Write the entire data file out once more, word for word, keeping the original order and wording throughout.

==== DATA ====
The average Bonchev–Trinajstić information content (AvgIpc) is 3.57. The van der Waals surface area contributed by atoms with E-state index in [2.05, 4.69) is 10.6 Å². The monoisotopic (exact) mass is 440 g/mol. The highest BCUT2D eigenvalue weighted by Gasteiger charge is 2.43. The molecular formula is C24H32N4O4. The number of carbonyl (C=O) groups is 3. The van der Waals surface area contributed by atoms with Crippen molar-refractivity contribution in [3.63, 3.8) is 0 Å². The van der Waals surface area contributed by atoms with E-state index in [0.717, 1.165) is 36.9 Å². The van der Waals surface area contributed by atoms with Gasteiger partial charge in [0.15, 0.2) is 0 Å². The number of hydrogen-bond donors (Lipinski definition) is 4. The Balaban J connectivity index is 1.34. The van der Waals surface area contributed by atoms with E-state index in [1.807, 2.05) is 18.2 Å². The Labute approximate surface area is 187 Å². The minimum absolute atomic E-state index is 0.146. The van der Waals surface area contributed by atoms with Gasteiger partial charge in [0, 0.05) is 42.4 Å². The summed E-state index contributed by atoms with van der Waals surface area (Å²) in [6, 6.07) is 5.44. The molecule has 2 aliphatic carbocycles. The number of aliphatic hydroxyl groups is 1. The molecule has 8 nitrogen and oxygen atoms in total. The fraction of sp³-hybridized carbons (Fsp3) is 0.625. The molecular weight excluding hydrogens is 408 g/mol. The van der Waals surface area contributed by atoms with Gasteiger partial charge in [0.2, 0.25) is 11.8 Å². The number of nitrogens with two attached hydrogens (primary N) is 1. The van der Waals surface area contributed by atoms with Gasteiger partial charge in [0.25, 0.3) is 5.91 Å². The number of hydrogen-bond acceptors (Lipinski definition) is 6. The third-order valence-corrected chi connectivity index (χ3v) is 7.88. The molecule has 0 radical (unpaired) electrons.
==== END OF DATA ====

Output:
The average Bonchev–Trinajstić information content (AvgIpc) is 3.57. The van der Waals surface area contributed by atoms with E-state index in [2.05, 4.69) is 10.6 Å². The monoisotopic (exact) mass is 440 g/mol. The highest BCUT2D eigenvalue weighted by Gasteiger charge is 2.43. The molecular formula is C24H32N4O4. The number of carbonyl (C=O) groups is 3. The van der Waals surface area contributed by atoms with Crippen molar-refractivity contribution in [3.63, 3.8) is 0 Å². The van der Waals surface area contributed by atoms with E-state index in [0.717, 1.165) is 36.9 Å². The van der Waals surface area contributed by atoms with Gasteiger partial charge in [0.15, 0.2) is 0 Å². The number of hydrogen-bond donors (Lipinski definition) is 4. The Balaban J connectivity index is 1.34. The van der Waals surface area contributed by atoms with E-state index in [1.807, 2.05) is 18.2 Å². The Labute approximate surface area is 187 Å². The minimum absolute atomic E-state index is 0.146. The van der Waals surface area contributed by atoms with Gasteiger partial charge in [0, 0.05) is 42.4 Å². The summed E-state index contributed by atoms with van der Waals surface area (Å²) in [6, 6.07) is 5.44. The molecule has 2 aliphatic carbocycles. The number of aliphatic hydroxyl groups is 1. The molecule has 8 nitrogen and oxygen atoms in total. The fraction of sp³-hybridized carbons (Fsp3) is 0.625. The molecular weight excluding hydrogens is 408 g/mol. The van der Waals surface area contributed by atoms with Gasteiger partial charge in [0.2, 0.25) is 11.8 Å². The number of nitrogens with two attached hydrogens (primary N) is 1. The van der Waals surface area contributed by atoms with Gasteiger partial charge in [0.25, 0.3) is 5.91 Å². The number of hydrogen-bond acceptors (Lipinski definition) is 6. The third-order valence-corrected chi connectivity index (χ3v) is 7.88. The molecule has 0 radical (unpaired) electrons.